Dismiss
Announcing Stack Overflow Documentation

We started with Q&A. Technical documentation is next, and we need your help.

Whether you're a beginner or an experienced developer, you can contribute.

I have a question about the best way to design a program I'm working on in Haskell. I'm writing a physics simulator, which is something I've done a bunch in standard imperative languages, and usually the main method looks something like:

``````while True:
simulationState = stepForward(simulationState)
render(simulationState)
``````

And I'm wondering how to do something similar in Haskell. I have a function `step :: SimState -> SimState` and a function `display :: SimState -> IO ()` that uses HOpenGL to draw a simulation state, but I'm at a loss as to how to do this in a "loop" of sorts, as all of the solutions I can come up with involve some sort of mutability. I'm a bit of a noob when it comes to Haskell, so it's entirely possible that I'm missing a very obvious design decision. Also, if there's a better way to architect my program as a whole, I'd be glad to hear it.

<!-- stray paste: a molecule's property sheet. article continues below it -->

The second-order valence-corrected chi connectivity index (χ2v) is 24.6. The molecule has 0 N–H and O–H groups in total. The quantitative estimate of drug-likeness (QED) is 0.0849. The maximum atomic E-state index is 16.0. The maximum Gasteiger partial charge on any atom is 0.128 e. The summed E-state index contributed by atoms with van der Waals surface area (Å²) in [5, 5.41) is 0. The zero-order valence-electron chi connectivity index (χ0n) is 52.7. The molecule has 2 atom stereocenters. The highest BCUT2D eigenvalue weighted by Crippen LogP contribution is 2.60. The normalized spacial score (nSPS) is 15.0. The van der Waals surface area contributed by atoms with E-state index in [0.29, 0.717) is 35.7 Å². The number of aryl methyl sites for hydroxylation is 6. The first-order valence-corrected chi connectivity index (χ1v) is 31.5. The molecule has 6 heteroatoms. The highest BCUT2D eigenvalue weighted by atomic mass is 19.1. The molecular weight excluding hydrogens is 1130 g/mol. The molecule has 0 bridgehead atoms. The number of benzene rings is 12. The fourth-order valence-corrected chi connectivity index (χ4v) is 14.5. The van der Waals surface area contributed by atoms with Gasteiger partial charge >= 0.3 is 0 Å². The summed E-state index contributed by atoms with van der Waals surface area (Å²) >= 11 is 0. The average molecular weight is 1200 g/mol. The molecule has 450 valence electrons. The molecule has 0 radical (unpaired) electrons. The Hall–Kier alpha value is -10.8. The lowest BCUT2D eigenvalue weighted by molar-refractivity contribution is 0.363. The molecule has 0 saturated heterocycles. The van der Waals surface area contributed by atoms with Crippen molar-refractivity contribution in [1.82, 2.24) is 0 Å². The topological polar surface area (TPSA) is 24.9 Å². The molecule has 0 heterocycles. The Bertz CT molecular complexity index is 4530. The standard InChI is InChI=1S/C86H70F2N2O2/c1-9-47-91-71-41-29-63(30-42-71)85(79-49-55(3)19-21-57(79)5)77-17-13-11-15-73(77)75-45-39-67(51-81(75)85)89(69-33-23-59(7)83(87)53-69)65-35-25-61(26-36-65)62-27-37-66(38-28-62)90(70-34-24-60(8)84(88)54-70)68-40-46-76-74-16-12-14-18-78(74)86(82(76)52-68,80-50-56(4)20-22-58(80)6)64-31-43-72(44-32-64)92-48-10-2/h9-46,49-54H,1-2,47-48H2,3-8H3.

-

In my opinion, the right way to think about this problem is not as a loop, but as a list or other such infinite streaming structure. I gave a similar answer to a similar question; the basic idea is, as C. A. McCann wrote, to use `iterate stepForward initialState`, where `iterate :: (a -> a) -> a -> [a]` “returns an infinite list of repeated applications of [`stepForward`] to [`initialState`]”.

The problem with this approach is that you have trouble dealing with a monadic step, and in particular a monadic rendering function. One approach would just be to take the desired chunk of the list in advance (possibly with a function like `takeWhile`, possibly with manual recursion) and then `mapM_ render` on that. A better approach would be to use a different, intrinsically monadic, streaming structure. The four that I can think of are:

• The iteratee package, which was originally designed for streaming IO. I think here, your steps would be a source (`enumerator`) and your rendering would be a sink (`iteratee`); you could then use a pipe (an `enumeratee`) to apply functions and/or do filtering in the middle.
• The enumerator package, based on the same ideas; one might be cleaner than the other.
• The newer pipes package, which bills itself as “iteratees done right”—it's newer, but the semantics are, at least to me, significantly clearer, as are the names (`Producer`, `Consumer`, and `Pipe`).